Apple Computer Growth Falls Short for Analysts

Apple Computer says it sold 6.5 million iPods in the last quarter and made a record net income. Despite the good news, the company's stock price actually fell in after-hours trading, because it failed to match analyst expectations.


Time now for business news. Apple Computer says it's sold six and a half million iPods in the last quarter and made a record net income. Despite the good news, many analysts and the stock market seem disappointed. NPR's Laura Sydell reports.

LAURA SYDELL reporting:

By most standards, the nano, Apple's newest and tiniest iPod, was a success last quarter. According to the company, within the first 17 days on the market, consumers purchased one million nanos. The popularity of the pencil-thin player and other iPods also comes with some good news for Apple Computer sales. Shipments rose nearly 50 percent. It's part of what analyst Richard Chu of S.G. Cowen calls the halo effect. The glow around the iPod gets people to buy more Apple products.

Mr. RICHARD CHU (S.G. Cowen): People may otherwise have not had any interest in buying Macs. But to the extent that the iPod entices them to enter, literally and metaphorically, the Apple store, they may end up buying into a larger Apple value proposition.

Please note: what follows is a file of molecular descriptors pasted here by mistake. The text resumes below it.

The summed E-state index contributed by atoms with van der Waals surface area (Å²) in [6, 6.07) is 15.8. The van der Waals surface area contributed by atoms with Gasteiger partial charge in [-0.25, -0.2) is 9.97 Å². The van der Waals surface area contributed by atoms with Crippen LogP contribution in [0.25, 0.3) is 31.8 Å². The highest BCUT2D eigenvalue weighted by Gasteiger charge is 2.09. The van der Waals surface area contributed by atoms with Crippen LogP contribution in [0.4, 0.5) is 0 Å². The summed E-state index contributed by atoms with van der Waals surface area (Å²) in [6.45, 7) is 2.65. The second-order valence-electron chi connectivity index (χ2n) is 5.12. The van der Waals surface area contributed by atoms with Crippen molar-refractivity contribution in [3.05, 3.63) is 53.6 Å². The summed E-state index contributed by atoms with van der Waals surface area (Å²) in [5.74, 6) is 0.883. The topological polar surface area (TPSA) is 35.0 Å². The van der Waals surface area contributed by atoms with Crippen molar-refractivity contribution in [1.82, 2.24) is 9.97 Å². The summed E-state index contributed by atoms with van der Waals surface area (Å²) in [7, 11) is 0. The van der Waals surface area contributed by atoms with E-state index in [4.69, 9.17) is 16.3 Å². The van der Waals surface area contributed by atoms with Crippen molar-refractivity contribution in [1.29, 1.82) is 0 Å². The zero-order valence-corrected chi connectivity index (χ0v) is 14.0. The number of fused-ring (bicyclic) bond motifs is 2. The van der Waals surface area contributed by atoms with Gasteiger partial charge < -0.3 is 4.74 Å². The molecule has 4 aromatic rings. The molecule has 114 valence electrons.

SYDELL: Apple saw its net income for the quarter go up nearly four times over the previous year to $430 million. Still, the news landed on Wall Street with a thud. Analysts were hoping for even greater sales and bigger profits. Apple shares actually fell in after-hours trading. But analyst Chu thinks this is a blip in Apple's upward trajectory.

Mr. CHU: Sort of a lot of these transient numbers that, after all is said and done, you know, six, nine months, we won't remember what this discussion was about.

SYDELL: Apple does face some challenges on the horizon to its dominance in the online music sphere. Early next year, its contracts with the major record labels expire. Music industry executives have expressed frustration with Apple CEO Steve Jobs' resolve to keep prices at the iTunes Store at 99 cents a song. The labels could threaten to pull out, but given that the iPod holds 75 percent of the digital music player market, Apple is in a strong position to negotiate. Microsoft and RealNetworks could become more serious competition. The two companies settled a long-running legal dispute in an antitrust case against Microsoft and have agreed to collaborate on technology initiatives. Microsoft will now promote RealNetworks' Rhapsody subscription music service. But Apple's products continue to generate excitement among consumers. Rumor sites are buzzing about a product announcement expected today. Some believe it will be a video iPod. Laura Sydell, NPR News, San Francisco.

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